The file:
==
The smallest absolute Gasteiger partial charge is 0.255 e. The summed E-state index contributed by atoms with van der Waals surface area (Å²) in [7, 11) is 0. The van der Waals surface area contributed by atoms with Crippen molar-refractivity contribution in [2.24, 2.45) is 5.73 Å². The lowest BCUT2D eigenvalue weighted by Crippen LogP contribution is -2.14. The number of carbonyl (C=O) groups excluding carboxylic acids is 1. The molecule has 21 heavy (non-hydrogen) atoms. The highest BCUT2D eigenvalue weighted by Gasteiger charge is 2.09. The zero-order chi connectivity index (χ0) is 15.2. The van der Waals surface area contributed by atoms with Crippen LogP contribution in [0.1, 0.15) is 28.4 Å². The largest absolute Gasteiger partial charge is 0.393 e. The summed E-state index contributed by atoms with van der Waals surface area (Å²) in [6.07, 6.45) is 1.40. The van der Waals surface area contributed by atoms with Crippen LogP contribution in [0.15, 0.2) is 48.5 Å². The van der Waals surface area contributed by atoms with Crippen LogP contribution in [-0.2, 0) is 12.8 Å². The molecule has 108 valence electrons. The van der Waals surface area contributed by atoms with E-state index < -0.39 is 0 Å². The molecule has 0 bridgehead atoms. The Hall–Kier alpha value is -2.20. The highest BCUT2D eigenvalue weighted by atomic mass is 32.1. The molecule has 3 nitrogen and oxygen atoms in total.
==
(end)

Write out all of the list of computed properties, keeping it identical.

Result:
The smallest absolute Gasteiger partial charge is 0.255 e. The summed E-state index contributed by atoms with van der Waals surface area (Å²) in [7, 11) is 0. The van der Waals surface area contributed by atoms with Crippen molar-refractivity contribution in [2.24, 2.45) is 5.73 Å². The lowest BCUT2D eigenvalue weighted by Crippen LogP contribution is -2.14. The number of carbonyl (C=O) groups excluding carboxylic acids is 1. The molecule has 21 heavy (non-hydrogen) atoms. The highest BCUT2D eigenvalue weighted by Gasteiger charge is 2.09. The zero-order chi connectivity index (χ0) is 15.2. The van der Waals surface area contributed by atoms with Crippen LogP contribution in [0.1, 0.15) is 28.4 Å². The largest absolute Gasteiger partial charge is 0.393 e. The summed E-state index contributed by atoms with van der Waals surface area (Å²) in [6.07, 6.45) is 1.40. The van der Waals surface area contributed by atoms with Crippen LogP contribution in [0.15, 0.2) is 48.5 Å². The van der Waals surface area contributed by atoms with Crippen LogP contribution in [-0.2, 0) is 12.8 Å². The molecule has 108 valence electrons. The van der Waals surface area contributed by atoms with E-state index < -0.39 is 0 Å². The molecule has 0 bridgehead atoms. The Hall–Kier alpha value is -2.20. The highest BCUT2D eigenvalue weighted by atomic mass is 32.1. The molecule has 3 nitrogen and oxygen atoms in total.